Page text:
Vivienne Westwood is a bit like the contrary girl in the nursery rhyme - when she is good, she is very very good; alas, when she is bad, she is horrid. Her shows have recently become about turning a blind eye to some of her more dubious exploits (or, more accurately, those of her design team) and focussing on the good. As usual, S/S 2010's mixed bag offered good and bad in abundance - abundance truly being the word, in a show that felt like nothing less than a fashion endurance test. There were some great pieces, notably chunky jackets in raw-edged ticking and a cleverly box-cut cream mackintosh with puckered misbuttoning. Westwood was the first at it with bondage, and consequently her interpretation of next season's trend was assured - trussed-up bikinis or silk-crepe dresses with slits, slats and straps cleverly knotted every which-way. Unfortunately, for every one of these very good ideas, there were several more bad ones - namely when Westwood got on her soapbox and used the clothes as palimpsets to set the world to rights. The politicking this season was once again her beloved 'Gaia' and climate change - but unlike her punk work, this collection could be so thoroughly stripped of any adumbrated meaning that her manifesto, for the most part, remained firmly sandwiched between bum and seat. Perhaps it would have been better off staying there - this season, she literally turned the clothes into advertisements for her politics, sewing plastic A4 wallets (complete with ring-bind holes) onto bodices with sloganed signs slotted inside. It looked as bad as it sounds, ditto shredded ballgowns, scribble-pattern multicolour brocade and rococo-the-clown eighteenth century fright-club hair and make-up. These kind of gimmicks rendered the show a pantomimic hodge-podge, a confusing ordeal for everyone involved. That said, a few deep breaths and a hell of lot of editing will bring this collection back not only into the realm of the wearable, but even the adorable.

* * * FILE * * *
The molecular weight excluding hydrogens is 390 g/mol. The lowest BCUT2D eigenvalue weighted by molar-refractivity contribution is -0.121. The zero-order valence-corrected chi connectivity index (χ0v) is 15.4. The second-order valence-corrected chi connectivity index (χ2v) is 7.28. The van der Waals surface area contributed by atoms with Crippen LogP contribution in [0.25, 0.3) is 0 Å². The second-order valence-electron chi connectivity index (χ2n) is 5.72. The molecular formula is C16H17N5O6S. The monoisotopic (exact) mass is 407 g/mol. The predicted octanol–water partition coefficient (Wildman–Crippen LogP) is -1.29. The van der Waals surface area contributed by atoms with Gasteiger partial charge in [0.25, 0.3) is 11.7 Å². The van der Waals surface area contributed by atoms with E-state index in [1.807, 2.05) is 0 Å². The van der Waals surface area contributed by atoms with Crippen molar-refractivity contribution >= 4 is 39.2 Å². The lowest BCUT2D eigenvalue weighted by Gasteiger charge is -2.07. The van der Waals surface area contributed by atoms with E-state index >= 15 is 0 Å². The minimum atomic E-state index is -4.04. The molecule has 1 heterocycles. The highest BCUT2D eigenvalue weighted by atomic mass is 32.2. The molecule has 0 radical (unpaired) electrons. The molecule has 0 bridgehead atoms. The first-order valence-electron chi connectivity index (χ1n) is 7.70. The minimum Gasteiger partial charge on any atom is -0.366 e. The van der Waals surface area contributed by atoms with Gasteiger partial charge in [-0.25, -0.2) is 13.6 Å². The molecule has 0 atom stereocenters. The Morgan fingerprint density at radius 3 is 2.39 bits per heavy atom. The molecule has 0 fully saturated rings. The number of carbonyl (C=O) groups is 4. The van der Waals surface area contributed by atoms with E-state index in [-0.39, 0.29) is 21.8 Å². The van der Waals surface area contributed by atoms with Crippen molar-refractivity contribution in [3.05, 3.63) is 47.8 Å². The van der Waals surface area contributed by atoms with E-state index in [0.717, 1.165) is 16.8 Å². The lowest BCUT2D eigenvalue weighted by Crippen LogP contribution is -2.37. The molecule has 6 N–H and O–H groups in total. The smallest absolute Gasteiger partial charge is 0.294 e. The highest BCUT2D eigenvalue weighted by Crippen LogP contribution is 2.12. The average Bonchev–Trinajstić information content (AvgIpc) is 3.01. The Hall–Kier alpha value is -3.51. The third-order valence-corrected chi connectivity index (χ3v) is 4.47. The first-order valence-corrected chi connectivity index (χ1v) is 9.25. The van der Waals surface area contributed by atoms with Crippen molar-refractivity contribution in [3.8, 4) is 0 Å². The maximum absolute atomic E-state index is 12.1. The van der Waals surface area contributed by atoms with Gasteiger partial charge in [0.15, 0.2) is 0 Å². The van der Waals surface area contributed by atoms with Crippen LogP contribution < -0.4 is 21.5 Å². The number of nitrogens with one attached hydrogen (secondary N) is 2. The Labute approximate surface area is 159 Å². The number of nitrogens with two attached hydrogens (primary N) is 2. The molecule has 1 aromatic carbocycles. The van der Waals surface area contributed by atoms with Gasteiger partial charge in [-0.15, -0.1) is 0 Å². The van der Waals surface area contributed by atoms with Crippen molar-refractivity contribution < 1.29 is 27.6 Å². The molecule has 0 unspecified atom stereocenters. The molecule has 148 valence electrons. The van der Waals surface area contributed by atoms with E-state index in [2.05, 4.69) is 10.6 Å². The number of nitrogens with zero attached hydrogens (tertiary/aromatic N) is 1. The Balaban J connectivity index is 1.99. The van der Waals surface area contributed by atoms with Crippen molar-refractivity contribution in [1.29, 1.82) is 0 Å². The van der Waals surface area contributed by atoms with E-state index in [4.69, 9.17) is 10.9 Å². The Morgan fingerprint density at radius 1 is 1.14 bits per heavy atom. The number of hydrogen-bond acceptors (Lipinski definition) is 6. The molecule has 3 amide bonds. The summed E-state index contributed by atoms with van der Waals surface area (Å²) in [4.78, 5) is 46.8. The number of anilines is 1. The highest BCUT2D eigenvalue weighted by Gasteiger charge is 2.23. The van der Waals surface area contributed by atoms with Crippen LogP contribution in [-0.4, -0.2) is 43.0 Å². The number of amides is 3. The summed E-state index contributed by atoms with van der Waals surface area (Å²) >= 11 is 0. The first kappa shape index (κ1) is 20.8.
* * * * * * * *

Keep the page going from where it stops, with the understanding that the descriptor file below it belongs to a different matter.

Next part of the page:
There were some great pieces, notably chunky jackets in raw-edged ticking and a cleverly box-cut cream mackintosh with puckered misbuttoning.